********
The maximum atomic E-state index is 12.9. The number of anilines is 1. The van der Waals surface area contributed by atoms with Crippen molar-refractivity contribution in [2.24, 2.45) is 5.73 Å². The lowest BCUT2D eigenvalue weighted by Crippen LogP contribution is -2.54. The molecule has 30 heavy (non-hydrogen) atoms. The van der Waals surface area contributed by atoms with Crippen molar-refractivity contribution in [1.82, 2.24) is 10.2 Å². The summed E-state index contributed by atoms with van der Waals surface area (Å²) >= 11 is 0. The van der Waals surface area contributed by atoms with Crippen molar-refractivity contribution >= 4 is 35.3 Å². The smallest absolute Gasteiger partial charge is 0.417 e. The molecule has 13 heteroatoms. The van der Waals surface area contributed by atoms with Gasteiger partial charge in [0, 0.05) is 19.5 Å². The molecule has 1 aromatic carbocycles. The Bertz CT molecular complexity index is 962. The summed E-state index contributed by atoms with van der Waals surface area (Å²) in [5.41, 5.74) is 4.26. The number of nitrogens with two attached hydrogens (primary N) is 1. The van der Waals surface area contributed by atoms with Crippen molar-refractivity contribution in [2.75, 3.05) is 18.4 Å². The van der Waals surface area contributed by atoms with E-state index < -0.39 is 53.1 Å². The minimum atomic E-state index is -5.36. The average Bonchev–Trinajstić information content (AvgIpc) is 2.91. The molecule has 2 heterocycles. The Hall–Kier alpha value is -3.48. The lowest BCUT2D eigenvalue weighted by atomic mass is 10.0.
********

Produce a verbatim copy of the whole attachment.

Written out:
The maximum atomic E-state index is 12.9. The number of anilines is 1. The van der Waals surface area contributed by atoms with Crippen molar-refractivity contribution in [2.24, 2.45) is 5.73 Å². The lowest BCUT2D eigenvalue weighted by Crippen LogP contribution is -2.54. The molecule has 30 heavy (non-hydrogen) atoms. The van der Waals surface area contributed by atoms with Crippen molar-refractivity contribution in [1.82, 2.24) is 10.2 Å². The summed E-state index contributed by atoms with van der Waals surface area (Å²) >= 11 is 0. The van der Waals surface area contributed by atoms with Crippen molar-refractivity contribution >= 4 is 35.3 Å². The smallest absolute Gasteiger partial charge is 0.417 e. The molecule has 13 heteroatoms. The van der Waals surface area contributed by atoms with Gasteiger partial charge in [0, 0.05) is 19.5 Å². The molecule has 1 aromatic carbocycles. The Bertz CT molecular complexity index is 962. The summed E-state index contributed by atoms with van der Waals surface area (Å²) in [5.41, 5.74) is 4.26. The number of nitrogens with two attached hydrogens (primary N) is 1. The van der Waals surface area contributed by atoms with Crippen molar-refractivity contribution in [2.75, 3.05) is 18.4 Å². The van der Waals surface area contributed by atoms with E-state index < -0.39 is 53.1 Å². The minimum atomic E-state index is -5.36. The average Bonchev–Trinajstić information content (AvgIpc) is 2.91. The molecule has 2 heterocycles. The Hall–Kier alpha value is -3.48. The lowest BCUT2D eigenvalue weighted by atomic mass is 10.0.